Common mode choke (CMC) manufacturers now go to great effort to market their products as a preventative measure against bearing failure. A recent paper presented by H. William Oh at the Motor and Drive Systems Conference in Orlando, FL explains why CMCs are not an effective solution. VFD-driven motors exhibit two types of bearing currents: inductively-coupled and capacitively-coupled bearing current. CMCs are indeed an effective tool at minimizing high frequency transients in the common mode current as demonstrated through numerous tests. They do not, however, address or eliminate the capacitively-coupled bearing current, also known as EDM bearing current, which caused fluting damage in electric motors of all sizes.
Common mode voltage, which is capacitively coupled from stator to rotor, does not influence circulating bearing current, and it remains the primary source of bearing currents in VFD driven motors up to 100 HP and is present in all larger motors as well.
Inductively-coupled bearing current, or circulating bearing current, appears as motor frame size surpasses 100 HP. Research has demonstrated that circulating bearing current is influenced by the inductance of the motor and common mode current variations.
Circulating bearing current will thus only present itself when end-to-end shaft voltage is present, a condition found only in large frame motors. CMCs can reduce the risk of damage through circulating bearing current by regulating the amplitude of high frequency common mode current. In a small frame motor, the lack of circulating bearing current renders CMCs unnecessary.
CMC’s, which are sometimes also referred to as “Inductive Absorbers,” only attenuate common mode current; they have no effect on common mode voltage. As a result, use of a CMC will not address the risk of damage from EDM bearing current. Indeed, quite the opposite may be the case: an improperly-selected CMC may result in resonance, amplifying EDM potential.
This fact can often be overlooked because of the way the industry defines shaft voltage. That is, neglecting to separate the two types of shaft voltage, which separately drive EDM bearing and circulating bearing current.
The best solution to this problem in a large frame motor involves pairing the AEGIS Ring on the drive side with an insulated bearing on the non-drive side of the motor. This insulation method interrupts and stops the high frequency circulating current and is recommended in our best practices handbook.
Common mode chokes on the other hand, when properly matched to the motor, could reduce the high frequency circulating current, but an AEGIS shaft grounding ring is still needed to discharge the capacitive EDM currents.
For more information on shaft grounding, visit Electro Static Technology, designers of the AEGIS Bearing Protection Ring. EST presented Mr. Oh’s paper, “Common Mode Choke Cores (CMCs) Cannot Prevent Bearing Failure in All Motors,” at the 2017 Motor and Drive Systems Conference in Orlando, February 8-9.
Variable frequency drives (VFDs) are increasingly the norm in heating, ventilation, and air conditioning (HVAC) applications. These inverters reduce energy consumption by allowing motors to run at lower speeds. While yielding potential energy savings of 30%, VFDs introduce electrical currents which can shorten motor life if not properly addressed. VFDs provide such savings because HVAC fans and pumps run continuously at reduced loads. Reducing a fan’s speed by half cuts horsepower requirements to one-eighth. For this reason, VFDs represent a superior solution to the traditional throttling mechanisms used in such applications.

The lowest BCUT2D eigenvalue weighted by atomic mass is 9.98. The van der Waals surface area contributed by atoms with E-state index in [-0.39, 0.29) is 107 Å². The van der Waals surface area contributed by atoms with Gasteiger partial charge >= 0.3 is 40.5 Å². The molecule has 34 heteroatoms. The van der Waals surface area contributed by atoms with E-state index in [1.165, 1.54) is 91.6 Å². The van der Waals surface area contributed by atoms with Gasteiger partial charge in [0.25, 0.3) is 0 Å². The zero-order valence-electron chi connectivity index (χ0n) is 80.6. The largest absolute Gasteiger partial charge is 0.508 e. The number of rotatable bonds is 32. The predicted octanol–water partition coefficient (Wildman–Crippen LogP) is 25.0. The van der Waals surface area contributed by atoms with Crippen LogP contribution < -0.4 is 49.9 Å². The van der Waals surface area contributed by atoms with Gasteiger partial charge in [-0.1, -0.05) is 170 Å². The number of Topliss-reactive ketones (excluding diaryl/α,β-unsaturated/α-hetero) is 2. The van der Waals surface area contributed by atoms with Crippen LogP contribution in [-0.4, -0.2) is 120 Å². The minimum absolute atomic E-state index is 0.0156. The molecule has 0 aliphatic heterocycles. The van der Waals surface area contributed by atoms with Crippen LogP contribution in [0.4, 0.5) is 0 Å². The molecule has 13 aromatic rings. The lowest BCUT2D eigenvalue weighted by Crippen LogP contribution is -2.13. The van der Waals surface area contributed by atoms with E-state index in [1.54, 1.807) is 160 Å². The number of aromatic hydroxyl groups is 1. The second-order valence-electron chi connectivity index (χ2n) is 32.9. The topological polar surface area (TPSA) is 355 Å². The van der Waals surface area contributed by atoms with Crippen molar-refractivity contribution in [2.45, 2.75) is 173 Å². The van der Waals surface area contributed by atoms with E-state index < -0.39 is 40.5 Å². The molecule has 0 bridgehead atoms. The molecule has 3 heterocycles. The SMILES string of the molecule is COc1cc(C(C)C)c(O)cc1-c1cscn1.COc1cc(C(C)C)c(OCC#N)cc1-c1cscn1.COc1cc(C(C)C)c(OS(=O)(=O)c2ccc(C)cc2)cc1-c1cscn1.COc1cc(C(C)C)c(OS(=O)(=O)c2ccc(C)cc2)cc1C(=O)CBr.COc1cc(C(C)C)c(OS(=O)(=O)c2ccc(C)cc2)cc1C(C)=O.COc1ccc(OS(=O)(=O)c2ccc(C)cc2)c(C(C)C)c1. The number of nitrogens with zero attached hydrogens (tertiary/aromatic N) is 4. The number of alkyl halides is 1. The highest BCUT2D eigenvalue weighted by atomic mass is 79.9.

Most of today’s HVAC motors are built with sealed bearings. As a result, the primary cause of bearing failure in VFD-controlled motors is electrical damage. This damage occurs because voltages build up on the shaft and then discharge in short bursts along the path of least resistance–through the bearings. Over time, this discharge can lead to pitting and fluting. The National Electrical Manufacturers Association (NEMA) officially recommends bearing insulation to address these problems. AEGIS Bearing Protection Rings provide a maintenance-free solution to bearing insulation in HVAC applications. Two rows of conductive microfibers lining the entire inner circumference of the ring provide safe avenues for discharge. Additionally, AEGIS rings qualify as sustainable technology under the Federal Energy Management Program.
AEGIS Rings are already widely used in a variety of HVAC installations. Electro Static Technology (EST), the manufacturers of AEGIS rings, recently ran a test on a rooftop air conditioning unit to demonstrate their effectiveness. Running the unit at the same conditions, peak-to-peak discharges from the shaft totaled 44.8 volts without an AEGIS ring. AEGIS ring installation reduced this reading to 3.76 volts peak-to-peak, well below levels that would damage bearings. A Chicago hospital recently observed the same results after introducing AEGIS rings to an air handling unit for operating rooms.
All VFD-driven motors are vulnerable to electrical damage. As VFD-driven motors continue to grow in HVAC applications, the AEGIS Bearing Protection Ring provides a compelling solution to mitigate the risk of bearing damage through electrical discharge. Motors protected by AEGIS rings will both enjoy reduced energy consumption and reduced maintenance costs. For more information about this sustainable, cost-saving solution, including the two effectiveness tests mentioned above, consult the following white paper.